Doctor Basil Siomopoulous, M.D., said he, too, conducted a psychiatric interview with Reliford and he agreed with the diagnosis that Reliford suffered from mild retardation. He found that although coherent and oriented, Reliford's vocabulary and general fund of information was limited, and that he had a speech defect which made communication difficult. Siomopoulous said that Reliford also had a seizure disorder which was being successfully treated with medication.
It was Siomopoulous' opinion that Reliford would not be able to provide for his own needs if he were not hospitalized. According to Siomopoulous, Reliford's stealing habits are related to a "social-cultural factor." He hypothesized that the stealing was a means by which Reliford gained esteem among his peers. Siomopoulous said that he had no information about Reliford's "family constellation" and that he disagreed with the other two doctors, saying that even in the absence of the thievery, he would recommend institutionalization. Siomopoulous specifically named the Kankakee State Hospital, a developmental disability facility, as the place in which to situate Reliford. However, Siomopoulous had no specific contact with that hospital and was recommending it only because he believed they treated mentally retarded patients.
The State presented no other evidence. Reliford's motion to dismiss the petition was denied. Reliford presented no evidence. The hearing was continued on the court's motion for further evaluation of the appropriate facility for Reliford.
The second hearing, held two weeks later, was presided over by a different judge. The State informed the court that Reliford's attorney was not present due to illness but that she was in accord with the suggestion that Reliford be placed in the Kankakee Development Center if he were to be institutionalized. Doctors Wellens and Siomopoulous both testified, repeated their diagnosis of mental retardation and the antisocial personality disorder, and both suggested institutionalization at Kankakee. A recommendation by Doctors Wellens and Cafill from the Illinois Institute for Developmental Disabilities was read into the record by the State's Attorney. It said that Reliford would benefit from placement in the Kankakee Development Center because it had a program for higher functioning "DD" (developmentally disabled) patients with a "workshop." It also would be most able to program for Reliford's secondary diagnosis of antisocial personality disorder. In reply to the court's inquiry, Reliford said that he was aware of the nature of the proceedings. The court entered an order stating that Willie Reliford was mentally retarded, in need of hospitalization, and should be placed in the behavioral control unit at the Kankakee Development Center.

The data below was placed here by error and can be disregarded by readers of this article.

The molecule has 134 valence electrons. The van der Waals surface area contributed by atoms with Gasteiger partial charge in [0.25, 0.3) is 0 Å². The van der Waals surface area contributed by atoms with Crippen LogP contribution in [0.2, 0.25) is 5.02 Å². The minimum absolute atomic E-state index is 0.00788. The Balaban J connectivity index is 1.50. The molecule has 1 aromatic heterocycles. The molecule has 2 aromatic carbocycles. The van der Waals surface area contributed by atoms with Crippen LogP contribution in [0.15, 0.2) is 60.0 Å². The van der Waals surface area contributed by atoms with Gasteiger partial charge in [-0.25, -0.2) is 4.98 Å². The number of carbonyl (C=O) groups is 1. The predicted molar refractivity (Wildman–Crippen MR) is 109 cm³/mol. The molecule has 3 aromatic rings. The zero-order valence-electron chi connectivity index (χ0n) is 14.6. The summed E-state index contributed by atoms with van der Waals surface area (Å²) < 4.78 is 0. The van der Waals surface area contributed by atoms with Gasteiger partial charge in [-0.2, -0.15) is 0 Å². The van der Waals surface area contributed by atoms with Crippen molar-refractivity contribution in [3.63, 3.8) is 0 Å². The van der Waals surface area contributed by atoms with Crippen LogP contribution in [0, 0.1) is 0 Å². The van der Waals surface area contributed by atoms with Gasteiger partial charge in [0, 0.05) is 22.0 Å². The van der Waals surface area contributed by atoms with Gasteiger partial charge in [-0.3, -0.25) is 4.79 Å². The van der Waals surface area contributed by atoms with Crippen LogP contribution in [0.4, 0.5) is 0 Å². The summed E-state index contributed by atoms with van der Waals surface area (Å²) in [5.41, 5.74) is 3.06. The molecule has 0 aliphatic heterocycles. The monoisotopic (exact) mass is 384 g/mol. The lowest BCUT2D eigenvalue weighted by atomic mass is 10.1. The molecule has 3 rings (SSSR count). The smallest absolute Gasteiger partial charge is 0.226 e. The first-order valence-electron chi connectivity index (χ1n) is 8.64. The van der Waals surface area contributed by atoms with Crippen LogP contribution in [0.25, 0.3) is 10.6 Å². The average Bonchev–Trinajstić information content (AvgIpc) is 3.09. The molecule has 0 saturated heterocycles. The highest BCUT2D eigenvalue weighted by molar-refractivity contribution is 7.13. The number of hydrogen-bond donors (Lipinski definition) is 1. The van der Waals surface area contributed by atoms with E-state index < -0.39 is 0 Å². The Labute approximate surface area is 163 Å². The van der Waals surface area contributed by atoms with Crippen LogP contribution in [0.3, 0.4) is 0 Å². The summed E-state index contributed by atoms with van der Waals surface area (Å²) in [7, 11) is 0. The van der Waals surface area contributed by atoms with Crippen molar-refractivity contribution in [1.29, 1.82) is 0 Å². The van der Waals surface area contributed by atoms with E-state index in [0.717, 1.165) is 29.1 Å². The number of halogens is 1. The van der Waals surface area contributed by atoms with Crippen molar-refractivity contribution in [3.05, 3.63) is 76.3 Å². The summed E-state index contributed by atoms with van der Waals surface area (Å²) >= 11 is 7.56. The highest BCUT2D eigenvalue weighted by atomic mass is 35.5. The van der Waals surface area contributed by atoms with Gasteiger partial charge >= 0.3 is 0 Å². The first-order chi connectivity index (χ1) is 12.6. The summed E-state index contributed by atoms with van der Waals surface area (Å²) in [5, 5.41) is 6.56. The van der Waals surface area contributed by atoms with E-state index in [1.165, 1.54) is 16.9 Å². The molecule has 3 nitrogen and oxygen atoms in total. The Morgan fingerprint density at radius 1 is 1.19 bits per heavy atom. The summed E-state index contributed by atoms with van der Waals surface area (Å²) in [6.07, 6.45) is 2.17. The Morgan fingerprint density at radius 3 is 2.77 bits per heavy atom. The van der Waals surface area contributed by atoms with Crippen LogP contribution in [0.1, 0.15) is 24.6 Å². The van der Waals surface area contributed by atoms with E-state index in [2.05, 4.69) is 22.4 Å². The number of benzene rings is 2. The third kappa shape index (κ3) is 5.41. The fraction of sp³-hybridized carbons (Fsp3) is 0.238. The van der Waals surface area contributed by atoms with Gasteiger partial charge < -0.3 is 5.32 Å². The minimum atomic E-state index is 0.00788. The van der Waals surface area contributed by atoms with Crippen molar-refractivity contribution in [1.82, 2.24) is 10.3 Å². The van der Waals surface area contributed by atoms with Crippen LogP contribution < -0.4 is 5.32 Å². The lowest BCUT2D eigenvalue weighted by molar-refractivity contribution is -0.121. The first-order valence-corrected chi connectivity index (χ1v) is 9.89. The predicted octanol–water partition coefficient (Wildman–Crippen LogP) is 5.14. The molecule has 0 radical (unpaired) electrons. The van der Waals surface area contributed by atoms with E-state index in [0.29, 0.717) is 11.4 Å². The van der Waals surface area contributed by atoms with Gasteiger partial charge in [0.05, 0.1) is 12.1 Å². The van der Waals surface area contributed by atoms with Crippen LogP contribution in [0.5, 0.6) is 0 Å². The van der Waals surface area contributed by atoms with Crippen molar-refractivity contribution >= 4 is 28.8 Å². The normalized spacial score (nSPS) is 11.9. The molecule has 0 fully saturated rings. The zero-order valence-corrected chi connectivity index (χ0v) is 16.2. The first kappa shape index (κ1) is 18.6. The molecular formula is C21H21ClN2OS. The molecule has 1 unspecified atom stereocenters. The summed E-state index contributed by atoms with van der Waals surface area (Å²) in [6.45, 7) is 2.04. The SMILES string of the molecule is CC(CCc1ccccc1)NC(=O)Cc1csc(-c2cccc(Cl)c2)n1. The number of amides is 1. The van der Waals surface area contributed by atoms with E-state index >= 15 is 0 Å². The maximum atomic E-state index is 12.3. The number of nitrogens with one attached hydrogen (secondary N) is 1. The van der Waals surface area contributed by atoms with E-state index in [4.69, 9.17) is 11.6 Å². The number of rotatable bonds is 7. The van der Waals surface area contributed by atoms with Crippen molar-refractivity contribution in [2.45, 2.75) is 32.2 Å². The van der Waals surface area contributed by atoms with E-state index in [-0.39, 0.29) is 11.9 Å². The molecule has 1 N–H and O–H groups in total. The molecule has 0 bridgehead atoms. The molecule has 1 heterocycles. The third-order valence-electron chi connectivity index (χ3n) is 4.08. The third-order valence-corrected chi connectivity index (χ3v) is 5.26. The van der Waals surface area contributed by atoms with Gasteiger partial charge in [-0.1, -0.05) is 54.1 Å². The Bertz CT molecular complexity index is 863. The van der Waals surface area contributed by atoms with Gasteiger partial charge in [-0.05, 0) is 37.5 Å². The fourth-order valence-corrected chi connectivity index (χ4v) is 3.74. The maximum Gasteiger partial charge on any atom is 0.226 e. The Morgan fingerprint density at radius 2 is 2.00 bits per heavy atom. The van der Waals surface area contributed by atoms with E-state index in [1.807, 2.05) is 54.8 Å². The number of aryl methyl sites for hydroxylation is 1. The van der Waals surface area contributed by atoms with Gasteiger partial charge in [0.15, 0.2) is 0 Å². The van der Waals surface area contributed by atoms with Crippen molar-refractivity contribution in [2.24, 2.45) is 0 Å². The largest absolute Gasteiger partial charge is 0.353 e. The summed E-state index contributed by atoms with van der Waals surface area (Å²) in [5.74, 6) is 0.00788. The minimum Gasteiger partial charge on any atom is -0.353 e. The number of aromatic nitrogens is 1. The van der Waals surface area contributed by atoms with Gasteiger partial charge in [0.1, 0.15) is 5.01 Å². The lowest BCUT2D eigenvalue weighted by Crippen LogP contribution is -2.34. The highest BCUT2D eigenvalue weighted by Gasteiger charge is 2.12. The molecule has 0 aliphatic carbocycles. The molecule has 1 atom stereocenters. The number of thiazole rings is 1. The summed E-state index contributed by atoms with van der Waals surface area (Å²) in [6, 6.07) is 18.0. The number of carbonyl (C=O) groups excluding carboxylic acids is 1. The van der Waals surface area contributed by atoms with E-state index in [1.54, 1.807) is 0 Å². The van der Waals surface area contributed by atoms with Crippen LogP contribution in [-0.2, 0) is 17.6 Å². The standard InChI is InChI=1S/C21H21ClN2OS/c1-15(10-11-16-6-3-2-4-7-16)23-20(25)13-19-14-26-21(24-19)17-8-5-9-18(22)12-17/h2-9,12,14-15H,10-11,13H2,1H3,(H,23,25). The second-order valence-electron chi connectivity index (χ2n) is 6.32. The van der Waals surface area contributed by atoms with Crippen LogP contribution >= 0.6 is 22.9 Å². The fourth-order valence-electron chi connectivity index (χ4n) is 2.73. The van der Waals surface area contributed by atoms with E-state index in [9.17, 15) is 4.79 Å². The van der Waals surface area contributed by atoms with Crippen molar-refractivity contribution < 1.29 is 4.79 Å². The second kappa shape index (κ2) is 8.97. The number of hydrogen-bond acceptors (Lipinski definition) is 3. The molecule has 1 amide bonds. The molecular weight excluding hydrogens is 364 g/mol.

Several cases have considered the constitutionality of the Mental Health Code as it relates to those with mental disorders. (See, e.g., People v. Sansone (1974), 18 Ill. App.3d 315, 309 N.E.2d 733; In re Stephenson (1977), 67 Ill.2d 544, 367 N.E.2d 1273.) We have found no case, however, which examined it in relation to those who are mentally retarded. This case, then, presents the question: When is it constitutionally permissible for a State to involuntarily institutionalize a person as mentally retarded.
1 A finding of mental retardation does not necessarily mean that a person loses his rights and responsibilities under the law. (Peach v. Peach (1966), 73 Ill. App.2d 72, 218 N.E.2d 504.) To the fullest extent possible, mentally retarded individuals possess the same rights as other individuals. (See Boyd v. Board of Registrars (1975), 368 Mass. 631, 334 N.E.2d 629.) People diagnosed as mentally retarded are a heterogeneous group, ranging in abilities from those who are "trainable," living relatively normal lives, to those who are profoundly retarded, unable to communicate or care for themselves. (See C. Murdock, Civil Rights of the Mentally Retarded, 48 Notre Dame Law. 133 (1972).) These differences among the mentally retarded may necessitate a variety of procedures for dealing with their problems and a flexible concept of what is their "best interest." The role of a guardian in seeing to their welfare may require several approaches to analyzing their rights. (See, e.g., In re Roger S. (1977), 19 Cal.3d 921, 569 P.2d 1286, 141 Cal.Rptr. 298, which deals with the rights of a guardian to hospitalize a minor or incompetent.) However, "the principles of equality and respect for all individuals" require the recognition of certain constitutional and personal rights in those that are mentally retarded, and the application of due process safeguards to protect those rights. Superintendent of Belchertown State School v. Saikewicz (1977), ___ Mass. ___, ___, 370 N.E.2d 417, 427.
Preeminent among these rights is personal liberty, the right to live in freedom from unwarranted interference by the State. Involuntary commitment of any person disrupts this freedom, entailing a "massive curtailment of liberty." (Humphrey v. Cady (1972), 405 U.S. 504, 509, 31 L.Ed.2d 394, 402, 92 S.Ct. 1048.) Forced institutionalization can only be justified by a recognized and substantial government interest. O'Connor v. Donaldson (1975), 422 U.S. 563, ...